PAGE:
Did Kentsu Yabu teach Passai?

Published: January 1, 2024

Kentsu Yabu is known to have practiced and taught at least 3 kata: Naihanchi, Kusanku and Gojushiho.
There is a photograph of students of the Okinawa Prefectural Normal School practicing Naihanchi, taken in 1932. The karate teacher at that time was Yabu Sensei.

Jisaburo Miki and Mizuho Takada were members of the Tokyo University Karate Club. In the summer of 1929 they went to Okinawa because they wanted to know more about the real Okinawan karate. There they met Yabu Sensei.
In the book Kenpō Gaisetsu (Introduction to Kenpō, 1930), co-authored by Jisaburo Miki and Mizuho Takada, you can read:
"We were told that Yabu Kentsū Sensei practiced Gojūshiho and Kūsankū ─ the names of kata ─ for more than 20 years and knew nothing else. Therefore, we believe that Yabu Sensei’s attitude is the way to be taken by a martial artist who truly strives to reach the realm of abstruseness in the art."

So according to Miki and Takada, Kentsu Yabu online knew Gojushiho and Kusanku. But as students of the Okinawa Prefectural Normal School practiced Naihanchi, when Kentsu Yabu was the karate teacher at that time, it's most likely this was not true. And did Kentsu Yabu also know and teach Naihanchi.

Kentsu Yabu in the United States
Kentsu Yabu either lived in the United States between 1919 and 1927, or traveled to the Unites States on regular basis. So far I couldn't find unambiguous sources. Fact is that his firstborn son Kenden moved to Hawaii around 1908 and moved to California four years later. This is confirmed by Kenden's daughter Miyuki Yasui (Yabe) in an interview in 2003 and by Miyuki Yasui's husband Homer Yasui to Joseph R. Svinth.
Kentsu visited his son Kenden in 1921 and around 1927. 
In 1927, he moved back to Okinawa. On his way back, he spent almost nine months in the Territory of Hawaii. During his stay, Yabu gave two public exhibitions at the Nuuanu Y.M.C.A.; one in March and one in July. (Also: Homer Yasui to Joseph R. Svinth.)

Kentsu Yabu at a picnic for Admiral Kenwa Kanna in Iao Valley, Maui, in 1927
(Photo courtesy: Hawaii Karate Museum Collection - Donated by the family of Chosoku Kochi)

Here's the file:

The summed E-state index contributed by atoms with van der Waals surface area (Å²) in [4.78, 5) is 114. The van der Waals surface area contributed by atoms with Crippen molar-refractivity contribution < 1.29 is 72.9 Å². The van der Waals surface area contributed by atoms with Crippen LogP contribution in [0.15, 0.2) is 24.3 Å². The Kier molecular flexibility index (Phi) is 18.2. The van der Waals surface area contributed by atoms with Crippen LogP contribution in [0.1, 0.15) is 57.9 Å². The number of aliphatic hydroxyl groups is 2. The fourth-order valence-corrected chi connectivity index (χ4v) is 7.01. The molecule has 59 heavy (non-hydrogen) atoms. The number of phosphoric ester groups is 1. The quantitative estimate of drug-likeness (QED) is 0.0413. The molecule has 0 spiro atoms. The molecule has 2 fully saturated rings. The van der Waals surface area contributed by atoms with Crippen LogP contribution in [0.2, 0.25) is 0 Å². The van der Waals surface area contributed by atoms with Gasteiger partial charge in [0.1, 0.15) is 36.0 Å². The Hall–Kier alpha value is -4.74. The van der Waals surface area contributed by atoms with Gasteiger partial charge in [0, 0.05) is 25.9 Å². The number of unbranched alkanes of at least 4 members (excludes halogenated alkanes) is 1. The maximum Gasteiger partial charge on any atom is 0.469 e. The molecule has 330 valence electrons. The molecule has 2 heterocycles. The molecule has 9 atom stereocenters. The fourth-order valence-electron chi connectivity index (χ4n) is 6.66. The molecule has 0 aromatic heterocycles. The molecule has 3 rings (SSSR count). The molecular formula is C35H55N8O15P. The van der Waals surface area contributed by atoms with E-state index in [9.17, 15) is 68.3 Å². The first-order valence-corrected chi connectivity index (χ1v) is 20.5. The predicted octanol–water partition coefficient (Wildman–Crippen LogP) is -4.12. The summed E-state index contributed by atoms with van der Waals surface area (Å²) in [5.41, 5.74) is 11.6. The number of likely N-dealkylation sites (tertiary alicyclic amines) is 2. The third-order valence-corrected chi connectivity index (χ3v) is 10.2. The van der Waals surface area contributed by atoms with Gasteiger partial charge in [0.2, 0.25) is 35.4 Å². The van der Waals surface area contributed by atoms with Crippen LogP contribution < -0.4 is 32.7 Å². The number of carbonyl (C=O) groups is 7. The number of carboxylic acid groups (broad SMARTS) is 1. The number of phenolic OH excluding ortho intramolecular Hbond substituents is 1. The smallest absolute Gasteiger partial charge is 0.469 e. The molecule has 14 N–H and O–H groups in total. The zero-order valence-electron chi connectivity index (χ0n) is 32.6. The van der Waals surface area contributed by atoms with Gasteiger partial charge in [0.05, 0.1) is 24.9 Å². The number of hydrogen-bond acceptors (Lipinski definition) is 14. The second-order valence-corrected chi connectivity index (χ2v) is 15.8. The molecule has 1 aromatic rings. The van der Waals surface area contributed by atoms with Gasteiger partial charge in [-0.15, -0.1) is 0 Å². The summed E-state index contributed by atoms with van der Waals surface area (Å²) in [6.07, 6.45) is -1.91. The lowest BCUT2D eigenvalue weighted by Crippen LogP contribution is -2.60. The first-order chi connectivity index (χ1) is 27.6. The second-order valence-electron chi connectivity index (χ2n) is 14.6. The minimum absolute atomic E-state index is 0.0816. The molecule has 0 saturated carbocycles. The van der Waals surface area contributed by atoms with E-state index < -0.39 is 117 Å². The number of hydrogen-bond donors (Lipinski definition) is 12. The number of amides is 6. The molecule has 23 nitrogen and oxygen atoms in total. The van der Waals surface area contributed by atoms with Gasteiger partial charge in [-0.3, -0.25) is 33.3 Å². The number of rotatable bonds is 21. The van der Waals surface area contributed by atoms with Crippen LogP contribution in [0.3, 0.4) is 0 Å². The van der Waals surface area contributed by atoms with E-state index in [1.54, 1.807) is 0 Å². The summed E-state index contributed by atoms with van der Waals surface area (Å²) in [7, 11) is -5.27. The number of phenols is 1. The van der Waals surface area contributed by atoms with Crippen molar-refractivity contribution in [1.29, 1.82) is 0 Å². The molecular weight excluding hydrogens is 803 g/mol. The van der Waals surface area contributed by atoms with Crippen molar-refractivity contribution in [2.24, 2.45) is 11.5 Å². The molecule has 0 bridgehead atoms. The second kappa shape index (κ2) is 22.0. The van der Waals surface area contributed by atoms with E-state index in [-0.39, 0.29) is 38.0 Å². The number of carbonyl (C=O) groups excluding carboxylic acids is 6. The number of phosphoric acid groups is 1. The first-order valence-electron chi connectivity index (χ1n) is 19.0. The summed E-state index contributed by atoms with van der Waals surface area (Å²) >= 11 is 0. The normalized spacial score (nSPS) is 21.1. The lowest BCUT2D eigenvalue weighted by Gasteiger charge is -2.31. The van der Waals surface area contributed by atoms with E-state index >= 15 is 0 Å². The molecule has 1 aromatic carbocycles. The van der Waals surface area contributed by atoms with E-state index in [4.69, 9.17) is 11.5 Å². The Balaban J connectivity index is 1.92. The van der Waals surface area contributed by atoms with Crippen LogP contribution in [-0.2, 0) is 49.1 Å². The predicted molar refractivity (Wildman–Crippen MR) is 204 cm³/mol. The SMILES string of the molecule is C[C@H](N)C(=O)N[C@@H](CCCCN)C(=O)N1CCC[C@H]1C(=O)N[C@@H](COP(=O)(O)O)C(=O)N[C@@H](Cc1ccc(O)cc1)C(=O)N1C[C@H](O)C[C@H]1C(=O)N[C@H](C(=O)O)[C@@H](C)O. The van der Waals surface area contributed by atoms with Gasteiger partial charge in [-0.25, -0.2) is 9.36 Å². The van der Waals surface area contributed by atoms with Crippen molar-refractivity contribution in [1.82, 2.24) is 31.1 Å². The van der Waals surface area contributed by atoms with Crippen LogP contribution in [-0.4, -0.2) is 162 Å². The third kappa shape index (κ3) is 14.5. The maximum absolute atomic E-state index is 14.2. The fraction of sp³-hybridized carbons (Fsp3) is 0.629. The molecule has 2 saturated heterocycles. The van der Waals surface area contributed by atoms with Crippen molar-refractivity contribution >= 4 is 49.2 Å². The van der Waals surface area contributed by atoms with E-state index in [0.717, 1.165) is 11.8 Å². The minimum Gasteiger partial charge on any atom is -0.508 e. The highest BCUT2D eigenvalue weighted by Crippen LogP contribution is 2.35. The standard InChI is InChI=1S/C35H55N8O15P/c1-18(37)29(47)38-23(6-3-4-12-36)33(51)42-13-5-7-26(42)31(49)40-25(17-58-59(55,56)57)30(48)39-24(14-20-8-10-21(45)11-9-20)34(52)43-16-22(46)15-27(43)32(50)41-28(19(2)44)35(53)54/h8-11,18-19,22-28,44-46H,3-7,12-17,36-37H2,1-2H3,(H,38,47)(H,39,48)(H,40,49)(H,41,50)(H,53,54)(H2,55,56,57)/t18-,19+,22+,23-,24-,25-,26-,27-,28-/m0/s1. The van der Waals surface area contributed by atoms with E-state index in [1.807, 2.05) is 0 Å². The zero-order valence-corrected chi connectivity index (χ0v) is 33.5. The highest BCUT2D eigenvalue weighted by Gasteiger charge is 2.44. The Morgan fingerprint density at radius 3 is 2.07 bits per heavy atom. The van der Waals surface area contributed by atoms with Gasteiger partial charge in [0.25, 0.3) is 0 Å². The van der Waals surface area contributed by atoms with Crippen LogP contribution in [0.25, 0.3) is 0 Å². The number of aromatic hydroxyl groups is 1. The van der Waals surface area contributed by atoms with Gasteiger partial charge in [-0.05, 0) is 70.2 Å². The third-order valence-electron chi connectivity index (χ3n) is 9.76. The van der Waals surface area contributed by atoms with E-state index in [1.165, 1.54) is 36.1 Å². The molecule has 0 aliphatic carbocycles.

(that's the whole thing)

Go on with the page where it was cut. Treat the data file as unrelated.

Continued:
The July 8, 1927 demonstration on Hawaii
On Friday July 8, together with students, Kentsu Yabu gave a demonstration at the Nuuanu Y.M.C.A. in Honolulu.
There is an article in The Honolulu Advertiser that describes the demonstration.


Japanese Method of Defense and Attack Shown by Ex-Army Officer; Is Mixture Boxing, Wrestling

KARATE, the newly adopted sport of Japan, for Army, Navy and in the schools, was shown to Honolulu-lans at the Nuuanu Y.M.C.A. last night by Lieut. Kentsu Yabe, former Japanese army officer, before a packed house.
Lieutenant Yabe explained that not only the origin of the sport but its purposes as follows:
"Compared with jiujitsu, karate is more destructive. Jiujitsu is the art of throwing and holding and is slow compared to karate. No weapons of any kind are used and blows are struck with the clenched fist and aimed at vital spots such as the solar plexus, point of jaw and other nerve centers. It enables a little man to successfully defend himself in hand-to-hand conflict with a larger adversary."
Lieutenant Yabe stated that boxing was being introduced into Japan, but he doubted if it would ever be as popular or used universally as karate. Legs as well as arms are brought into play.
The various holds and poses of karate were shown and described as follows: Kusanku, Naihanchi, Sanchin, preparatory drill, Pinan and Gojushiho, Passai, etc.
The talk and drill were highly pleasing and instructive. The big crowd appeared to be duly impressed with the possibilities of this sport.


The Honolulu Advertiser article - July 9, 1927

Kentsu Yabu's Passai?
Now, what is interesting is that besides Naihanchi, Kusanku and Gojushiho also Sanchin, Pinan and Passai are mentioned. Of course, it is commonly accepted that Kentsu Yabu was a shihan-dai (師範代, assistant instructor) for Anko Itosu when he taught karate at the Okinawa Prefectural Normal School. It's most likely that he knew and taught the Pinan kata that were developed by Anko Itosu.

Also Sanchin was a very common kata in these years and although it is know labeled as a 'Naha kata' it was also practiced in Shuri. 
But as far as I know, there is no other source that mentions that Kentsu Yabu practiced and taught Passai. As Passai was shown at the demonstration, it's most likely he did.

So far there is no information on which form of Passai was shown. Neither does the article say it was Kentsu Yabu himself who demonstrated Passai. Íf Kentsu Yabu demonstrated Passai himself, there are in my opinion three possible sources for his Passai, as Kentsu Yabu was a student of Anko Itosu, Sokon Matsumura and, together with Choki Motobu, also went to Kosaku Matsumora for instructions.
I hope we can find more information in the future.

Author: Olaf Steinbrecher